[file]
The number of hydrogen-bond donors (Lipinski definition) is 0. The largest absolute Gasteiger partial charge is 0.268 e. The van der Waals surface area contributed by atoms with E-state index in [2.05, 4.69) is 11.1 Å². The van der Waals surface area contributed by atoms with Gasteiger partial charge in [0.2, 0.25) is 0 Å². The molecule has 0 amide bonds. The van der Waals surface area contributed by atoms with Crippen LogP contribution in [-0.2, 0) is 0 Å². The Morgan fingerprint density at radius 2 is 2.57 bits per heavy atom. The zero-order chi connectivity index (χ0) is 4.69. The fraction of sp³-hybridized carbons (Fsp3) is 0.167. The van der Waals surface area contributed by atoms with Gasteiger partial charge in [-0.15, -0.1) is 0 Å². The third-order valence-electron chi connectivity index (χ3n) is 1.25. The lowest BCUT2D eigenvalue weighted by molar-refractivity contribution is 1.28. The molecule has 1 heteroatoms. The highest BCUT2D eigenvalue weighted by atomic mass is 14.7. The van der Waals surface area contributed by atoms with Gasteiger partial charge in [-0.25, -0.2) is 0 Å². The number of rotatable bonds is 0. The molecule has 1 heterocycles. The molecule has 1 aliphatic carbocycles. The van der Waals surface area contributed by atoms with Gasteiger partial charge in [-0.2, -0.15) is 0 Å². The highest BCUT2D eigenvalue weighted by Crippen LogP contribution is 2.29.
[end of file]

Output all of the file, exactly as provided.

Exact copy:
The number of hydrogen-bond donors (Lipinski definition) is 0. The largest absolute Gasteiger partial charge is 0.268 e. The van der Waals surface area contributed by atoms with E-state index in [2.05, 4.69) is 11.1 Å². The van der Waals surface area contributed by atoms with Gasteiger partial charge in [0.2, 0.25) is 0 Å². The molecule has 0 amide bonds. The van der Waals surface area contributed by atoms with Crippen LogP contribution in [-0.2, 0) is 0 Å². The Morgan fingerprint density at radius 2 is 2.57 bits per heavy atom. The zero-order chi connectivity index (χ0) is 4.69. The fraction of sp³-hybridized carbons (Fsp3) is 0.167. The van der Waals surface area contributed by atoms with Gasteiger partial charge in [-0.15, -0.1) is 0 Å². The third-order valence-electron chi connectivity index (χ3n) is 1.25. The lowest BCUT2D eigenvalue weighted by molar-refractivity contribution is 1.28. The molecule has 1 heteroatoms. The highest BCUT2D eigenvalue weighted by atomic mass is 14.7. The van der Waals surface area contributed by atoms with Gasteiger partial charge in [-0.25, -0.2) is 0 Å². The number of rotatable bonds is 0. The molecule has 1 heterocycles. The molecule has 1 aliphatic carbocycles. The van der Waals surface area contributed by atoms with Gasteiger partial charge in [-0.2, -0.15) is 0 Å². The highest BCUT2D eigenvalue weighted by Crippen LogP contribution is 2.29.